Saturday, October 15, 2011

The Remarkable Story of George Wilson

On December 6, 1829 two men, George Wilson and James Porter, robbed a United States mail carrier in Pennsylvania. Both men were subsequently captured and tried. On May 1, 1830 both men were found guilty of six indictments which included robbery of the mail "and putting the life of the driver in jeopardy." On May 27th both George Wilson and James Porter received their sentences: Execution by hanging. The sentences were to be carried out on July 2nd, 1830.

By today’s standards, this sentence seems very harsh. Remember, no one was killed in their crimes. In the earlier days of American history the justice system more closely followed Biblical principles.

The system was both swift: "Because sentence against an evil work is not executed speedily, therefore the heart of the sons of men is fully set in them to do evil." Ecclesiastes 8:11. And harsh: "Whoso sheddeth man’s blood, by man shall his blood be shed: for in the image of God made he man." Genesis 9:6.

James Porter was executed on schedule. George Wilson was not. Shortly before the set date a number of Wilson’s influential friends pleaded for mercy to the President of the United States, Andrew Jackson, on behalf of their friend.

President Jackson issued a formal pardon. The charges resulting in the death sentence were completely dropped. Wilson would have to serve only a prison term of twenty years for his other crimes.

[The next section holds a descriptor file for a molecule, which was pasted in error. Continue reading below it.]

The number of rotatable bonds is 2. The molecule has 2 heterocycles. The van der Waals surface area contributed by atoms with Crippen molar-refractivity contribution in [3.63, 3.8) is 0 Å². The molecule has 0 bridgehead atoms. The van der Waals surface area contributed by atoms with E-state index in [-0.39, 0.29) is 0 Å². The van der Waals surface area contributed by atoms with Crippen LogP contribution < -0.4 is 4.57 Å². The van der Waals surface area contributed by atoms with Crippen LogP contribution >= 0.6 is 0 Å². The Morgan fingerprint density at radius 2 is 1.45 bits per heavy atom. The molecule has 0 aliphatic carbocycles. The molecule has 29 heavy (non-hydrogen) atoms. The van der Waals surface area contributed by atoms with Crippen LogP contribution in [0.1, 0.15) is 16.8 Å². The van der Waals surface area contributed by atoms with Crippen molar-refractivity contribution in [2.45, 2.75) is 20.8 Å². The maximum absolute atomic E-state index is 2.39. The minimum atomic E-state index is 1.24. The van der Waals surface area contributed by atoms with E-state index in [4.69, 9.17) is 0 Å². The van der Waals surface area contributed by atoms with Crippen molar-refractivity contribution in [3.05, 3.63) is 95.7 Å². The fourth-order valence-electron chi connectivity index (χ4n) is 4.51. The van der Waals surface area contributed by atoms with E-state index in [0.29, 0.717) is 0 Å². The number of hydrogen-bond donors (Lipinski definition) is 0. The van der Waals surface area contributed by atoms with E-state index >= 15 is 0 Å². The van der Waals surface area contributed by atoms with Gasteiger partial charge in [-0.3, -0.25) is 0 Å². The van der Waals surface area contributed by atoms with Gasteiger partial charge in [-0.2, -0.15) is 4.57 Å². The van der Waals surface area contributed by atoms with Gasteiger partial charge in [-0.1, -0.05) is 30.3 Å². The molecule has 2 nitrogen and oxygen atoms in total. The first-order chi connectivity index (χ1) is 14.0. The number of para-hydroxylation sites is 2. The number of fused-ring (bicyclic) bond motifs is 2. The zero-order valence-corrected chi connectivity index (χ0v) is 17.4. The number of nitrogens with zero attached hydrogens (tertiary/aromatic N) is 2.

Incredibly George Wilson Refused The Pardon!

According to the official report, THE UNITED STATES VERSUS GEORGE WILSON (Peters 7 Report Sections 150-163) Wilson was returned to court as they attempted to "force" the pardon on him. It is recorded that George Wilson chose to:

"...waive and decline any advantage or protection which might be supposed to arise from the pardon referred to..." Wilson also stated that he "...had nothing to say, and that he did not wish in any manner to avail himself in order to avoid sentence ..."

The case reached the Supreme Court. The Attorney-General made the following comments:

"The court cannot give the prisoner the benefit of the pardon, unless he claims the benefit of it... It is a grant to him: it is his property; and he may accept it or not as he pleases."

Chief Justice John Marshall wrote the following in the decision:

"A pardon is an act of grace, proceeding from the power entrusted with the execution of the laws, which exempts the individual, on whom it is bestowed, from the punishment the law inflicts for a crime he has committed...

"A pardon is a deed, to the validity of which delivery is essential; and delivery is not completed without acceptance. It may then be rejected by the person to whom it is tendered; and if it be rejected, we have discovered no power in a court to force it on him.

"It may be supposed that no being condemned to death would reject a pardon, but the rule must be the same in capital cases and in misdemeanors."

In other words, George Wilson committed a crime. He was tried and found guilty. He was sentenced to be executed. A presidential decree granted him a full pardon. But George Wilson chose rather to refuse that pardon. The courts concluded that the pardon could not be forced upon him so George was hanged.

Seek ye the LORD while he may be found, call ye upon him while he is near: Let the wicked forsake his way, and the unrighteous man his thoughts: and let him return unto the LORD, and he will have mercy upon him; and to our God, for he will abundantly pardon. Isaiah 55:6-7.

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